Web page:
It’s not every day that a chef mentioned in the same breath as Joí«l Robuchon, Thomas Keller, Heston Blumenthal, and Alain Ducasse comes to Vancouver. So when Massimo Bottura flew in from Italy to cook for two nights last weekend at Cibo Trattoria, these would be no ordinary dinners.
The news release said that Bottura has been named the “Best Chef in the World” by International Academy of Gastronomy Surfing around that website, I couldn’t find this direct translation, but I did confirm that Bottura won the Gran Prix de l’Art de la Cuisine award, which is given every year to a “great contemporary master”. In past years it’s been awarded to the above-named celebrated chefs. Bottura owns Osteria Francescana, in Modena, which lies in northern Italy near Bologna. The restaurant is currently ranked as number four on the San Pellegrino list of the best 50 restaurants in the world and has been awarded two Michelin stars.
So why did Bottura come to Vancouver? Cibo’s director of operations, David Fert, called him up and asked him to. (Fert had worked with Bottura previously at an event in Switzerland.) Bottura accepts these kinds of global invites from time to time, and he’d never been to Vancouver.
Of course, bringing over a chef of Bottura’s renown can’t come cheap. Tickets for each of the two evenings ran $500 per person for a six-course meal accompanied by wines imported from Italy by Cru Wine. The price tag didn’t faze some Vancouverites, because the restaurant was sold out both nights.
I was lucky enough to have a seat at the media table as a guest of the restaurant. Bottura is known for his avant-garde cooking, but I wasn’t really sure what to expect. I had just returned from vacation in Emilia Romagna, the Italian region from where he hails, so I had already experienced its amazing culinary heritage and products, such as prosciutto di Parma and balsamic vinegar. But Bottura works culinary tradition like a piece of origami paper: when he’s done, each dish is so innovative that it’s something you’re never going to find in any Italian trattoria.
So how was the dinner? In short, extremely interesting. It was like nothing I’ve ever experienced before. Each dish had such a developed concept and back story, and such concentrated, distilled flavours, that it was truly art. Here’s the menu.
(Below, Carolyn Ali photos.)
As an example of the creativity, the “barbecued” veal tenderloin never saw a barbecue or a flame: it was an ode to a barbecue, coated in ash to create the black char and cooked sous vide. The ash smudged into the sauce when you touched it. The creamed potatoes, made just with top-quality olive oil, no butter or cream, were stunning.
The first course, entitled “A reef on the Adriatic Sea”, was made of seaweed, mussels, clams, and black squid ink. With a texture like a grainy bread pudding, each bite gave off a blast of flavour that evoked the sea air perfectly: it was a salty, briny, essence of shellfish.
The soup was a take on the region’s classic tortellini in broth, but instead of pasta, it was a stuffed local morel mushroom in a fantastically complex veal broth. (Bottura was inspired by the local mushrooms he found in Cibo chef’s Neil Taylor’s fridge.) The accompanying Tuscan wine (vino nobile de montepulciano 2006 grandi annate avignonesi) was unusual and delicious, deeply fragrant with cherry.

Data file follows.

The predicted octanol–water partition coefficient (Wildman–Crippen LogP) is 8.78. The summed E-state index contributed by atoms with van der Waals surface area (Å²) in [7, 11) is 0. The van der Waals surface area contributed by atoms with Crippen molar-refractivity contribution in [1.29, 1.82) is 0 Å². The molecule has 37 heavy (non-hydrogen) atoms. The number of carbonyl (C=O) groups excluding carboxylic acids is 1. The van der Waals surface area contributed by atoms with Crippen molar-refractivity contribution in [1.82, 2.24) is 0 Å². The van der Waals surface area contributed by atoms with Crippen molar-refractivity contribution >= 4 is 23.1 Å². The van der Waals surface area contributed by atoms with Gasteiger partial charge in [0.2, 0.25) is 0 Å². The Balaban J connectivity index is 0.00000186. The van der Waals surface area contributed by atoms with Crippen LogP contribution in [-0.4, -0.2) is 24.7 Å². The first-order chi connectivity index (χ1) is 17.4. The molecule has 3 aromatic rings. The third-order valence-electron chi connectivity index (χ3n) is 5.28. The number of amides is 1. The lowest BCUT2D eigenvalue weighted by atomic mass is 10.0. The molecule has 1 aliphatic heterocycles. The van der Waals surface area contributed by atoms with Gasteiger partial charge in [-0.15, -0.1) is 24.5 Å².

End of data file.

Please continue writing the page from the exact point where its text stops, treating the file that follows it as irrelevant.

While I appreciated Bottura’s artistry, I didn’t adore every dish. The flavours of the Trenitalia Milano-Bari 1,000 Kilometre Risotto (the name connected the products on the train line between southern and northern Italy), just didn’t work for me. It combined local sea urchins, shaved black Abruzo truffles, veal juice, and blueberries. And while I love truffle oil, I don’t understand the fuss over shaved truffles. Whenever I’m treated to a heap of them, I find them dry and I don’t think they add much to a dish. But I seem to be the odd one out when it comes to being impressed by shaved truffles!
I was impressed by the service. A server was assigned to each person at the table of eight, and before every course, they all stood shoulder-to-shoulder behind us with their plates. On cue, they laid them down in front of each diner in unison. Nice.
So if I had paid $500 for my evening, would I have considered this meal, cooked by this celebrated chef, the best I’ve ever eaten? Not at all. Don’t get me wrong: it was very, very good. I've never tasted flavours as intensely concentrated as in these dishes. But I was more intrigued by the dishes than rolling in rapture. This isn't the kind of soul-satisfying meal you'd order for your last supper, and it's not meant to be.
Enjoying Bottura’s dishes was like spending the afternoon in an art gallery. He aims to make you think, and that he did. I found myself absorbed in contemplating what I was eating and marvelling at how he might have crafted it. But while I appreciate his talent and creativity, I prefer my food more down to earth, like the made-from-scratch pastas that I dug into in Italy. (Executive chef Neil Taylor cooks in this more rustic Italian style on a regular basis at Cibo.) Bottura’s dishes were an experience, and it’s good to see firsthand how he's pushing the envelope. But I’ll take the simple pleasures.
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